Monday, November 13, 2006

God Serving Us

We usually think of worship as our action. And there it truth to that. We do, after all, do things in worship. But when you take a look at what actually happens in worship is has a lot more to do with what God does than what we do. He actually serves us. All the stuff we do is in response to His love for us that He gives us in the Gospel, in Baptism, and in the Lord's Supper. God served us by sending His only-begotten Son to live and die and rise from the grave. This is how He saved us. In worship the Holy Spirit delivers forgiveness to us. The introduction to the hymnal Lutheran Worship expresses well what worship is:

Our Lord speaks and we listen. His Word bestows what it says. Faith that is born from what is heard acknowledges the gifts received with eager thankfulness and praise. Music is drawn into this thankfulness and praise, enlarging and elevating the adoration of our gracious giver God.

Saying back to Him what He has said to us, we repeat what is most true and sure. Most true and sure is His Name, which He put upon us with the water of our Baptism. We are His. This we acknowledge at the beginning of the Divine Service. Where His Name is, there is He. Before Him we acknowledge that we are sinners, and we plead for forgiveness. His forgiveness is given us, and we, freed and forgiven, acclaim Him as our great and gracious God as we apply to ourselves the words He has used to make Himself known to us.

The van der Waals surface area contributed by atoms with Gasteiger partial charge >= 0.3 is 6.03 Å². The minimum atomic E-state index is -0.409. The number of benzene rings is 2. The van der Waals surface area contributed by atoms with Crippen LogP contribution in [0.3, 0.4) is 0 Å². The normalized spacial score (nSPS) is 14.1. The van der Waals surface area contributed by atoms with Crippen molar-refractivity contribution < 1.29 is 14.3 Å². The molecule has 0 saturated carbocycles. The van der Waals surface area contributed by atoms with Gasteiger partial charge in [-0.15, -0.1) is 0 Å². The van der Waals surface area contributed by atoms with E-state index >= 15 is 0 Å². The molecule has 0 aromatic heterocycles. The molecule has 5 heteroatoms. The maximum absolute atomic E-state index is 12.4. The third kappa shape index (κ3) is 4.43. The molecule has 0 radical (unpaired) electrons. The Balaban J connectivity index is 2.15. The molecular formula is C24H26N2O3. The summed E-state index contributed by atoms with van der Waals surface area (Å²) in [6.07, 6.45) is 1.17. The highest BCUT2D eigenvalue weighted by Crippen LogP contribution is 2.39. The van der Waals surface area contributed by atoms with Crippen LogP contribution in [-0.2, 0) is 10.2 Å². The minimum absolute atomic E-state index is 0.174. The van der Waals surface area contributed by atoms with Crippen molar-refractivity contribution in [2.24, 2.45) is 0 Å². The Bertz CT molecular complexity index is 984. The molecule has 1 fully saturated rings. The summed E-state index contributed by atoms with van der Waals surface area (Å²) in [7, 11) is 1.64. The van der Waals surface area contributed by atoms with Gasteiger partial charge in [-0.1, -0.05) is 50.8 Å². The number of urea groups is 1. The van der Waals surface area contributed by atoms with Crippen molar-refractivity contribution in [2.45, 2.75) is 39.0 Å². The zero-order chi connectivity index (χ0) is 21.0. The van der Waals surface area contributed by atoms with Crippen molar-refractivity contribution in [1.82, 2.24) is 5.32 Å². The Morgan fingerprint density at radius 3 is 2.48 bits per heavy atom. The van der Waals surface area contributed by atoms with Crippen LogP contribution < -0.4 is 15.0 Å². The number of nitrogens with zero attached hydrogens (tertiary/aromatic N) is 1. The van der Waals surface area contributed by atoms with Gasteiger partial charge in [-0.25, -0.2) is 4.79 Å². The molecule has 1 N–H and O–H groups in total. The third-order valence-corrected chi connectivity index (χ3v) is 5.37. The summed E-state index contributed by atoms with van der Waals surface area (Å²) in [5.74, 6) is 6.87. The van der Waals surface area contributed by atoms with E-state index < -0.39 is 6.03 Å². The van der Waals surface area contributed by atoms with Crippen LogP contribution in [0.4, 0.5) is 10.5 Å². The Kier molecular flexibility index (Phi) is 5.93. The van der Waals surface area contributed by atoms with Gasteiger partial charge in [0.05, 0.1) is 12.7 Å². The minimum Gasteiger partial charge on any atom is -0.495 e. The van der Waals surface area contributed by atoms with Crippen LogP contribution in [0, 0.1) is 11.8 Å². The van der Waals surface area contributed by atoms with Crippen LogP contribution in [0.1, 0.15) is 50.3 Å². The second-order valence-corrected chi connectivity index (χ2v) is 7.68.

The rhythm of our worship is from Him to us, and then from us back to Him. He gives His gifts, and together we receive and extol them. We build one another up as we speak to one another in psalms, hymns, and spiritual songs. Our Lord gives us His body to eat and His blood to drink. Finally His blessing moves us out into our calling, where His gifts have their fruition. How best to do this we may learn from His Word and from the way His Word has prompted His worship through the centuries. We are heirs of an astonishingly rich tradition. Each generation receives from those who went before and, in making that tradition of the Divine Service its own, adds what best may serve in its own day—the living heritage and something new.

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